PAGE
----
More girls in school can help boys improve reading, study suggests
Researchers analysed the reading scores of more than 200,000 15-year-olds in mixed-sex schools around the world.
Having more girls in school could help boost boys’ results, a study has found.
It suggests that boys’ performance in reading is significantly better in schools where the majority of pupils were female.
The study, published by Taylor & Francis in the School Effectiveness and School Improvement journal, analysed the reading scores of more than 200,000 15-year-olds in mixed-sex schools around the world who took part in the 2009 Programme for International Student Assessment tests.
Researchers found schools with more than 60% girls, a large proportion of students with highly-educated parents and a large proportion of college-educated teachers had higher scoring students on the reading test.
“Boys particularly seemed to be positively affected by a high proportion of female students in a school,” the study says.
Characteristics more commonly associated with female pupils, such as higher concentration levels and motivation to perform well, may help to explain their positive influence, the researchers suggest.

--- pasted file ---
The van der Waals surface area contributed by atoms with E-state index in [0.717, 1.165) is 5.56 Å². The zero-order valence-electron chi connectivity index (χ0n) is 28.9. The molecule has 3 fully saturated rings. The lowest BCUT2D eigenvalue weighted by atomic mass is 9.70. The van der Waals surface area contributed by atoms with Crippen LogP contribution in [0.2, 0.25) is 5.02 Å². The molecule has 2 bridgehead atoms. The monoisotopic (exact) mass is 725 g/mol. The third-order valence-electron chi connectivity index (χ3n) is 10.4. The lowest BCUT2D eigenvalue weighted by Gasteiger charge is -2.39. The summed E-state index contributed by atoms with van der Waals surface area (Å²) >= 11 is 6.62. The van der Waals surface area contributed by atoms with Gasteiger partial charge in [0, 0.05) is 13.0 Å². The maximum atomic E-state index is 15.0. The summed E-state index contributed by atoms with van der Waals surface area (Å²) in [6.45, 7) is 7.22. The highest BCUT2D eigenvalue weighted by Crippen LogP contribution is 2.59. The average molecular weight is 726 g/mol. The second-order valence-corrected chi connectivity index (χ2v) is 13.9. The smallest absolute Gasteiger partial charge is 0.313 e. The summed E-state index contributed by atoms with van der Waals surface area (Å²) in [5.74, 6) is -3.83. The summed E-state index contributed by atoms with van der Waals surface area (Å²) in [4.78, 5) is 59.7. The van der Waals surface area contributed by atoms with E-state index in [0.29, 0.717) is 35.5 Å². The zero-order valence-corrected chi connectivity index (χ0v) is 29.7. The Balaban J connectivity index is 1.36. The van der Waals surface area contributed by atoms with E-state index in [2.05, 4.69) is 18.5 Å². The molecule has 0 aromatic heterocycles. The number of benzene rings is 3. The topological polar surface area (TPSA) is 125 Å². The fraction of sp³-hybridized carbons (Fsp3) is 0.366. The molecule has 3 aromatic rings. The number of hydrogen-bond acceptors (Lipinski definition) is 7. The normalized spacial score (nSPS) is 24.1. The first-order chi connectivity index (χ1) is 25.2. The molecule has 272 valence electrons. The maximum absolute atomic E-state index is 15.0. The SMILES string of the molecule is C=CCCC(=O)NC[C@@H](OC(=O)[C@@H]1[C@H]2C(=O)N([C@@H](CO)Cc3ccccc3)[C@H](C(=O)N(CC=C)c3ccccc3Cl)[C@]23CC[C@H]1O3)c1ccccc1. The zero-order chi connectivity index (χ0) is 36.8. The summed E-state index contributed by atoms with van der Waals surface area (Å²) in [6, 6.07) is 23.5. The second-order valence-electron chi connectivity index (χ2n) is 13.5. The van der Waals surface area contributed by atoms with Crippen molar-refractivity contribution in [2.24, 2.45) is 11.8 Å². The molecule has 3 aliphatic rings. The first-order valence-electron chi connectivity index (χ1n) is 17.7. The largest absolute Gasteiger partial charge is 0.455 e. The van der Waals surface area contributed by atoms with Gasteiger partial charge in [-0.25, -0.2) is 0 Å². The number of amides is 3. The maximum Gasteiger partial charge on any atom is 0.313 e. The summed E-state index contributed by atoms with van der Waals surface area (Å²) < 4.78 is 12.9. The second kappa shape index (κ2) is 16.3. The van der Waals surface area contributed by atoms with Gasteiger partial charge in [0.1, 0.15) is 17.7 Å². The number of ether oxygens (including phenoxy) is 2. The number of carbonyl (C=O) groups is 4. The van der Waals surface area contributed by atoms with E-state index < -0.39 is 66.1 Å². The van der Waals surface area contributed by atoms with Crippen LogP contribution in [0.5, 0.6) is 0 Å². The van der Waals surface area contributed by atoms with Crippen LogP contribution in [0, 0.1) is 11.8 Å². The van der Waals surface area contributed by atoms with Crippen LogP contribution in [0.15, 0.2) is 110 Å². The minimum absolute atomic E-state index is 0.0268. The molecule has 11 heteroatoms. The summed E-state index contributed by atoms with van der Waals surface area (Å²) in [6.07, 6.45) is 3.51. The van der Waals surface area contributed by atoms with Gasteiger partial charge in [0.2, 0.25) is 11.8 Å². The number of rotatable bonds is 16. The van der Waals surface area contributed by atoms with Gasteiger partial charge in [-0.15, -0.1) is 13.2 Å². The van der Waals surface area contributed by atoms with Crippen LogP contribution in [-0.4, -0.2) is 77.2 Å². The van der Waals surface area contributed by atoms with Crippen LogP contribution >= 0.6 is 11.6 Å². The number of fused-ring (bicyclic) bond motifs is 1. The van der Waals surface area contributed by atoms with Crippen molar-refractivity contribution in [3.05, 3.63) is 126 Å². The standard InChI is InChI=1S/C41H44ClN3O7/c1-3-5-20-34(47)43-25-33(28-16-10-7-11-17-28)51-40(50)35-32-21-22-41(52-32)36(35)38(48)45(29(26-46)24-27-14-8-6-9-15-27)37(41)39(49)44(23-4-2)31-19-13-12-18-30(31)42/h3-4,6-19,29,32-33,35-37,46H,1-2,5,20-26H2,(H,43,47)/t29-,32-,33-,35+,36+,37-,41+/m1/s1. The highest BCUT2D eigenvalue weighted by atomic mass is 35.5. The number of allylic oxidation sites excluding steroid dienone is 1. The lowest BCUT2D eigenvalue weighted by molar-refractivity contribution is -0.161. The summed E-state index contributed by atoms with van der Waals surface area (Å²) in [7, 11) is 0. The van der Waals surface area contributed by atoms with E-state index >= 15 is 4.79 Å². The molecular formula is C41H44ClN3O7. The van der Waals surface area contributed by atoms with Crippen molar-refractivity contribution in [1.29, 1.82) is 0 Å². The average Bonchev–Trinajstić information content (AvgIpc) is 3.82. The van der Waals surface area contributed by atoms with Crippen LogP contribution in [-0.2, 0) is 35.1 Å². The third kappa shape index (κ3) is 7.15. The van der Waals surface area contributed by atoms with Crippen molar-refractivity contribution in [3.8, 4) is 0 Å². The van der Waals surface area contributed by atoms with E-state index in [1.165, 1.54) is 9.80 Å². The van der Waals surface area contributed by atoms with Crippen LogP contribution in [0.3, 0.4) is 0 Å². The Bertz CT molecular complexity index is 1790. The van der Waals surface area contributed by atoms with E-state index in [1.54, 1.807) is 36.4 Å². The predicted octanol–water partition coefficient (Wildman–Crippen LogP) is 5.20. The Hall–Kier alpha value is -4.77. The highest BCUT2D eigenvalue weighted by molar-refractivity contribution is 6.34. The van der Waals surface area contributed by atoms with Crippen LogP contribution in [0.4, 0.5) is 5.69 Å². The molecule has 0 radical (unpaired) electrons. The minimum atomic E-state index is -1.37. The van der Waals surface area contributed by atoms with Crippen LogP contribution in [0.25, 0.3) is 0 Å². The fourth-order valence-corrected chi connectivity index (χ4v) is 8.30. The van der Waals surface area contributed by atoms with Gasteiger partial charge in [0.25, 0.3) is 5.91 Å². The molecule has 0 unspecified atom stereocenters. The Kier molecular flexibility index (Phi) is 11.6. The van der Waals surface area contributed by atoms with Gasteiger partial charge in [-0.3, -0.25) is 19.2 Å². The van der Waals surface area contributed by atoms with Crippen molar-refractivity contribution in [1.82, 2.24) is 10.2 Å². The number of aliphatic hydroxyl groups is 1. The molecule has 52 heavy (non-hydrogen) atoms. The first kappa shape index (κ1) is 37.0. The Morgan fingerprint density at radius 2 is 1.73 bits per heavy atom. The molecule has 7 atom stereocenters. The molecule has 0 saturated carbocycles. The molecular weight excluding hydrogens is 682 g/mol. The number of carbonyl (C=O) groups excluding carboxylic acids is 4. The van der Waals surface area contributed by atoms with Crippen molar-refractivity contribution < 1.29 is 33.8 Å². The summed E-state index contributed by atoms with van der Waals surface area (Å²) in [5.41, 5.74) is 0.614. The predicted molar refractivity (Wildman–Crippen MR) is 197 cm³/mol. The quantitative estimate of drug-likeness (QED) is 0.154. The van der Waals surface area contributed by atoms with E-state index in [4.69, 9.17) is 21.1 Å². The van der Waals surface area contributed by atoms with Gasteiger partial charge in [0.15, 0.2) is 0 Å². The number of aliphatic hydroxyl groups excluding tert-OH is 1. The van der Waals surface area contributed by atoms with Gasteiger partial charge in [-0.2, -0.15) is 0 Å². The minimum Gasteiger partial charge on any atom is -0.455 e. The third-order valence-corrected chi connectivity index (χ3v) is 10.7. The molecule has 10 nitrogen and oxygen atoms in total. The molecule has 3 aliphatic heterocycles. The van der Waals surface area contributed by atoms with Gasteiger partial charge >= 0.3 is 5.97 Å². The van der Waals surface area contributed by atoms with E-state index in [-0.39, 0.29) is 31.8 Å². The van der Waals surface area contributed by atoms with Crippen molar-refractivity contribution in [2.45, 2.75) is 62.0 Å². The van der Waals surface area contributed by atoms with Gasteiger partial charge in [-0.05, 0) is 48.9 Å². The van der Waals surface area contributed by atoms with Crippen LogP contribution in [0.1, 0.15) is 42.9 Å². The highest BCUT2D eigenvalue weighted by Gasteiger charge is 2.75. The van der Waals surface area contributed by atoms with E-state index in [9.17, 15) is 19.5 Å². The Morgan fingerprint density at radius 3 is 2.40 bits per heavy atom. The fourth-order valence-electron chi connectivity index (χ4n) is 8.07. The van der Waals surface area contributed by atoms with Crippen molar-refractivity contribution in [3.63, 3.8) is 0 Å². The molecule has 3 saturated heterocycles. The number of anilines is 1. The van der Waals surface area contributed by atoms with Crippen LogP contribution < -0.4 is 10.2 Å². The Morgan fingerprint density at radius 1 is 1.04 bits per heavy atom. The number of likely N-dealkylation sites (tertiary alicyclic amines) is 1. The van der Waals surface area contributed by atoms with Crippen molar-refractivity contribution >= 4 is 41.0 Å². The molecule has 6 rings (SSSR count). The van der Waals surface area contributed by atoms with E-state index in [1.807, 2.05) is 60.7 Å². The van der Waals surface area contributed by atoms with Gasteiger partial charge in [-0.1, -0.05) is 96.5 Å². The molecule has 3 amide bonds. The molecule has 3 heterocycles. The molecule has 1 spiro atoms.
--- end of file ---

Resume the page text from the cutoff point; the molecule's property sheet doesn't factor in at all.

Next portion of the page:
The study did note the proportion of highly-educated teachers and the socio-economic make-up of schools did not benefit boys more than girls.
Lead author Dr Margriet van Hek, of Utrecht University in the Netherlands, told the Press Association: “We propose that girls find it easier to concentrate in class but also that they are more motivated to read.
“Studies have shown that girls like reading more, are better readers and read more often in their spare time.
“Also, reading is considered a feminine activity, this makes girls more motivated and frequent readers.
“This makes that in schools with more girls, both girls and boys are surrounded by students that lift up their reading performance. In short, girls make for a more stimulating learning environment.”